Try/catch/finally with return of variable in try and re-assignment in finally

In reading over the try/catch/finally documentation at and testing some code, a question arises that I’d appreciate receiving clarification on. I may likely just be missing the obvious.

In the code and output in the example below, the value of variable z is assigned in the finally block just as x is, but the value of variable y logged after the function update runs does not reflect that assignment and is ‘try’ rather than ‘finally’. It appears that the finally block processes before the function returns but the value of the return is set prior to that and remains what it was at the point it occurs in the code and no longer depends on the value of z after that point.

If this is true and is consistent, and if the variables used here were local to the function update rather than global, is the finally block a reliable place to set a large return variable to null in order to avoid a memory leak? In other words, if z were very large and returned, and for some reason was not recognized for garbage collection, would setting it to null in the finally statement be a reliable method of releasing the memory after the return of it?

Thank you.

 let y, z, x = 'initiated';
 function update() {
    try {
        x = z = 'try;
        return z; }
       { console.log(e); }
     finally {
         x = z = 'finally'; 
        console.log('z in finally : ' + z ); }  // 'finally'
   } // close update()

 console.log( 'x before update : ' + x );  // 'initiated'
 y = update();
 console.log( 'x after update : ' + x );  // 'updated'
 console.log( 'y after update : ' + y );  // 'try'
 console.log( 'z after update : ' + z );  // 'finally'

Output in order is:
x before update : initiated
z in finally : finally
x after update : finally
y after update : try
z after update : finally

Yes, what you describe in your 2nd paragraph is the case. The return statement copies the then-current value of z into the return value slot of the stack (at least conceptually); later changes to z are irrelevant. Then the finally block executes, and finally the function returns for real.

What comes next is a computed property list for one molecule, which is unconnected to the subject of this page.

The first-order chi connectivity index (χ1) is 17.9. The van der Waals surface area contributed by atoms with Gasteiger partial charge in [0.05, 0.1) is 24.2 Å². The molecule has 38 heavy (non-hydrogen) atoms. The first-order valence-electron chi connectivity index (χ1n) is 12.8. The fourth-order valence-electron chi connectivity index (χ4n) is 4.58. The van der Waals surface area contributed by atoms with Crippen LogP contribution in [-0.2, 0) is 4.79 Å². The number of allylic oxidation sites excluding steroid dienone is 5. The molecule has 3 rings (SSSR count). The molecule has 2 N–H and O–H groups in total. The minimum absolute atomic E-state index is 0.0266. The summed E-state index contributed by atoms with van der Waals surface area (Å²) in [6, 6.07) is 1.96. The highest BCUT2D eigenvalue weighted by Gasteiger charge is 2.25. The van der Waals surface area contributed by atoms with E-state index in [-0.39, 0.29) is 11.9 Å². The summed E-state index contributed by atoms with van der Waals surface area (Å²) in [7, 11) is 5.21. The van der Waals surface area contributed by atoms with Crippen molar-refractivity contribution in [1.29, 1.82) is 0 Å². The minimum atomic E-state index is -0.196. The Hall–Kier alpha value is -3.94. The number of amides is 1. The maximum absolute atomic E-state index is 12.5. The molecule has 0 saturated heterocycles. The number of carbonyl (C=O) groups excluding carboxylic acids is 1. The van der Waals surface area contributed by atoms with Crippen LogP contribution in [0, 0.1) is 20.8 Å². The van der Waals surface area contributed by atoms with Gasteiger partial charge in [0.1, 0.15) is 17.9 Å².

Your garbage collection strategy might make sense for a conservative GC implementation, where it treated more of the stack as live than what was being actually used and so might find a stale z value until it was clobbered by the next function you called. But that’s not the case in SpiderMonkey nor, I’m pretty sure, any of the other major implementations today. When running in the interpreter, the current end of the JS stack is known, so there’s no need to scan anything beyond it for stale values. When running in the JIT, it’s the same story, just with the native stack in place of the JS stack. And the latter has to be this way; with a precise (nonconservative) GC, it’s unsafe to look at any values that are not known to be valid values.

1 Like

Thank you for responding to my question and for the explanation.

It may be unnecessary but because of the many articles concerning memory leaks caused by remaining references to large variables in shared scopes or DOM elements, I have made it a habit to set all variables declared in a function to null at the last statement, in one way or another, to help the GC algorithm determine when a variable is no longer needed. It isn’t possible to do so after a return of a variable since code after the return won’t execute. So, I wondered if setting the returned variable to null in the finally block would really break that reference, or at least make it a reference to null rather than a large amount of data.

Thanks again.